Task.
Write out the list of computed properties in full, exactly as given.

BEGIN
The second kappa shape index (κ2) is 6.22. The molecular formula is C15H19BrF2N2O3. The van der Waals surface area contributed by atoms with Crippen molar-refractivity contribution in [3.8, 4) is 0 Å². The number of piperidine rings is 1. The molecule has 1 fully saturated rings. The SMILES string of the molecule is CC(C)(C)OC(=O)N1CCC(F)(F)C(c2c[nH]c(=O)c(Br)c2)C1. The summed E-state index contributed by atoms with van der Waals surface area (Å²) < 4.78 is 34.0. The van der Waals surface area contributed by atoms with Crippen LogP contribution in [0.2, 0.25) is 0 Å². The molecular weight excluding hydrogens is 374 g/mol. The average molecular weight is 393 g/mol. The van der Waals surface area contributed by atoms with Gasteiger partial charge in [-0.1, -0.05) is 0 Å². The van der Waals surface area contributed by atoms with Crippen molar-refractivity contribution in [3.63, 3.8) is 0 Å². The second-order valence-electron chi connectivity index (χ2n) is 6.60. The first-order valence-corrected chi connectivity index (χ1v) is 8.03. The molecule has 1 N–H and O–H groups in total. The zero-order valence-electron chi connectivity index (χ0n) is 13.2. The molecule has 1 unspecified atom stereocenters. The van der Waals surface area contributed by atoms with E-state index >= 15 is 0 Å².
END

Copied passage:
The second kappa shape index (κ2) is 6.22. The molecular formula is C15H19BrF2N2O3. The van der Waals surface area contributed by atoms with Crippen molar-refractivity contribution in [3.8, 4) is 0 Å². The number of piperidine rings is 1. The molecule has 1 fully saturated rings. The SMILES string of the molecule is CC(C)(C)OC(=O)N1CCC(F)(F)C(c2c[nH]c(=O)c(Br)c2)C1. The summed E-state index contributed by atoms with van der Waals surface area (Å²) < 4.78 is 34.0. The van der Waals surface area contributed by atoms with Crippen LogP contribution in [0.2, 0.25) is 0 Å². The molecular weight excluding hydrogens is 374 g/mol. The average molecular weight is 393 g/mol. The van der Waals surface area contributed by atoms with Gasteiger partial charge in [-0.1, -0.05) is 0 Å². The van der Waals surface area contributed by atoms with Crippen molar-refractivity contribution in [3.63, 3.8) is 0 Å². The second-order valence-electron chi connectivity index (χ2n) is 6.60. The first-order valence-corrected chi connectivity index (χ1v) is 8.03. The molecule has 1 N–H and O–H groups in total. The zero-order valence-electron chi connectivity index (χ0n) is 13.2. The molecule has 1 unspecified atom stereocenters. The van der Waals surface area contributed by atoms with E-state index >= 15 is 0 Å².